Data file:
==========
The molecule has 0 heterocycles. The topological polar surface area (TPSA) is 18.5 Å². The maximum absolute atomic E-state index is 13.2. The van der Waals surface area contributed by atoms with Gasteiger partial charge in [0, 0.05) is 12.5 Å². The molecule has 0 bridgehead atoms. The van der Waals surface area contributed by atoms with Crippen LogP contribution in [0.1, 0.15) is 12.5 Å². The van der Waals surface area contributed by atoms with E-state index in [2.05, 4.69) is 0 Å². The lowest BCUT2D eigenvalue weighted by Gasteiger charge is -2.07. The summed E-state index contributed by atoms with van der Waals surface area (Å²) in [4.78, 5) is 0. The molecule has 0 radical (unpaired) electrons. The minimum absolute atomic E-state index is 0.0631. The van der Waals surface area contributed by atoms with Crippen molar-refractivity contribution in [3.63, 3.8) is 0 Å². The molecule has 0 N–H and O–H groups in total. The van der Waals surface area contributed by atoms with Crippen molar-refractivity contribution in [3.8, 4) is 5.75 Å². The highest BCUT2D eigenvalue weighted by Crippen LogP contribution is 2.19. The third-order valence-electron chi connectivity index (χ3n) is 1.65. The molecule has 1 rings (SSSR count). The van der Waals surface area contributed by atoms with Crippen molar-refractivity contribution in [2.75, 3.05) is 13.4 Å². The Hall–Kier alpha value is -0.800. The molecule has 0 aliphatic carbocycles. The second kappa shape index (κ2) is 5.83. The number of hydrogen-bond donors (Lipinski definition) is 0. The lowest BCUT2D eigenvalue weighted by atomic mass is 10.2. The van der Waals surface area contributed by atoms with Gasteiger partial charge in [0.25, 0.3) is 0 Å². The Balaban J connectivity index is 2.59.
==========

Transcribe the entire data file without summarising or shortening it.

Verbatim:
The molecule has 0 heterocycles. The topological polar surface area (TPSA) is 18.5 Å². The maximum absolute atomic E-state index is 13.2. The van der Waals surface area contributed by atoms with Gasteiger partial charge in [0, 0.05) is 12.5 Å². The molecule has 0 bridgehead atoms. The van der Waals surface area contributed by atoms with Crippen LogP contribution in [0.1, 0.15) is 12.5 Å². The van der Waals surface area contributed by atoms with E-state index in [2.05, 4.69) is 0 Å². The lowest BCUT2D eigenvalue weighted by Gasteiger charge is -2.07. The summed E-state index contributed by atoms with van der Waals surface area (Å²) in [4.78, 5) is 0. The molecule has 0 radical (unpaired) electrons. The minimum absolute atomic E-state index is 0.0631. The van der Waals surface area contributed by atoms with Crippen molar-refractivity contribution in [3.63, 3.8) is 0 Å². The molecule has 0 N–H and O–H groups in total. The van der Waals surface area contributed by atoms with Crippen molar-refractivity contribution in [3.8, 4) is 5.75 Å². The highest BCUT2D eigenvalue weighted by Crippen LogP contribution is 2.19. The third-order valence-electron chi connectivity index (χ3n) is 1.65. The molecule has 1 rings (SSSR count). The van der Waals surface area contributed by atoms with Crippen molar-refractivity contribution in [2.75, 3.05) is 13.4 Å². The Hall–Kier alpha value is -0.800. The molecule has 0 aliphatic carbocycles. The second kappa shape index (κ2) is 5.83. The number of hydrogen-bond donors (Lipinski definition) is 0. The lowest BCUT2D eigenvalue weighted by atomic mass is 10.2. The van der Waals surface area contributed by atoms with Gasteiger partial charge in [0.25, 0.3) is 0 Å². The Balaban J connectivity index is 2.59.